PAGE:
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EU Eyes 90% CO2 Cut By 2040 For Trucks

The European Commission proposed tighter CO2 rules for heavy-duty vehicles on Tuesday, mandating that all new trucks reduce emissions by 90% by 2040 and all new city buses emit zero emissions starting in just 7 years, by 2030, according to a statement from the European Commission.

The EU’s objective is not only to help the EU get closer to its zero net greenhouse gas emissions by 2050, but to reduce its imported fossil fuels as well. There is already an agreement for new cars to be CO2-free by 2035, Reuters reported on Tuesday.

“The road transport sector represents one fifth of the EU’s greenhouse gas (GHG) emissions and is the main cause of air pollution in cities,” the Commission said, adding that the transport sector is the only sector in the EU where emissions have continued to rise in recent years. Heavy-duty trucks and buses are responsible for more than 25% of GHG emissions from road transport in the EU and 6% of total EU GHG emissions.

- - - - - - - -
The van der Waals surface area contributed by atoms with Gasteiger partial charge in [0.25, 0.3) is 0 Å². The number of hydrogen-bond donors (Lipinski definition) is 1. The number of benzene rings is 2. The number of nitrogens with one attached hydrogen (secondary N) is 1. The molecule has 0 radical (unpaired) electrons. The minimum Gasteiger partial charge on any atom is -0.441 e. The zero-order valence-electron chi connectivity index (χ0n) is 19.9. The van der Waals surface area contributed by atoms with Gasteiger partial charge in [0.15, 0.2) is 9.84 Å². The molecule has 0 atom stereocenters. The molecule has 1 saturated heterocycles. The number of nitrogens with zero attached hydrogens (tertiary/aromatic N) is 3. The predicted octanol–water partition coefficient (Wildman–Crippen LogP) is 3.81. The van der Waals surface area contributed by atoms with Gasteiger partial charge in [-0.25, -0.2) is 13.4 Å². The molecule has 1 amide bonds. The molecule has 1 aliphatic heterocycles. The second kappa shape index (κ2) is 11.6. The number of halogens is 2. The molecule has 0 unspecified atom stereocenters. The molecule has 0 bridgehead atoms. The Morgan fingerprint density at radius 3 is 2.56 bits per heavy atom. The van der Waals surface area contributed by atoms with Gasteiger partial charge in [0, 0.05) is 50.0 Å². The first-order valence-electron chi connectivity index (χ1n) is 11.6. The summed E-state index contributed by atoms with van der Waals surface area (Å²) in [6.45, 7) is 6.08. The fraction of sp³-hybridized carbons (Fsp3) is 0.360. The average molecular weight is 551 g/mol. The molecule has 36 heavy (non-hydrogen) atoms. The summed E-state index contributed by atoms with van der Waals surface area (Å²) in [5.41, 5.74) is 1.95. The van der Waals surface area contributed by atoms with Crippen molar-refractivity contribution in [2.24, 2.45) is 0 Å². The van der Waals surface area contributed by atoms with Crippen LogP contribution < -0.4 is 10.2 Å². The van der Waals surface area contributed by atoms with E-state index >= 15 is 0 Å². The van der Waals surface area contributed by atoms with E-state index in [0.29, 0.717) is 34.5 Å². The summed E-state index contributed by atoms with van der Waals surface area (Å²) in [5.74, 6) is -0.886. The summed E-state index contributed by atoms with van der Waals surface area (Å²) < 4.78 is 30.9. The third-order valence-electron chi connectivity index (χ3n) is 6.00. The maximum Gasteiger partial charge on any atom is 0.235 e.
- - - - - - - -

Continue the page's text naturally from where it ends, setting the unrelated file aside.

The Commission suggested that manufacturers must have to cut the typical CO2 emissions of the new trucks they sell by 90% from 2019 levels by 2040.

They would also have to reduce CO2 by 65% starting in 2035.

The EU opted for a 90% target instead of a 100% target for now because, according to EU climate policy chief Frans Timmermans, zero-emissions technologies isn’t yet available for all trucks, and they don’t know when it will be.

The ultimate goal is still a 100% reduction in CO2 emissions for cars and trucks, but the EU did not comment on when the target might be shifted. 

Environmentalists who were hoping for more are unhappy that the bloc decided to forgo the last 10 percent. “Polluting trucks will continue to be sold for years longer than necessary, making the EU’s net zero goal impossible,” a freight manager at the Transport & Environment campaign group said, cited by Reuters, in response to the EU’s Tuesday announcement.


By Julianne Geiger for Oilprice.com

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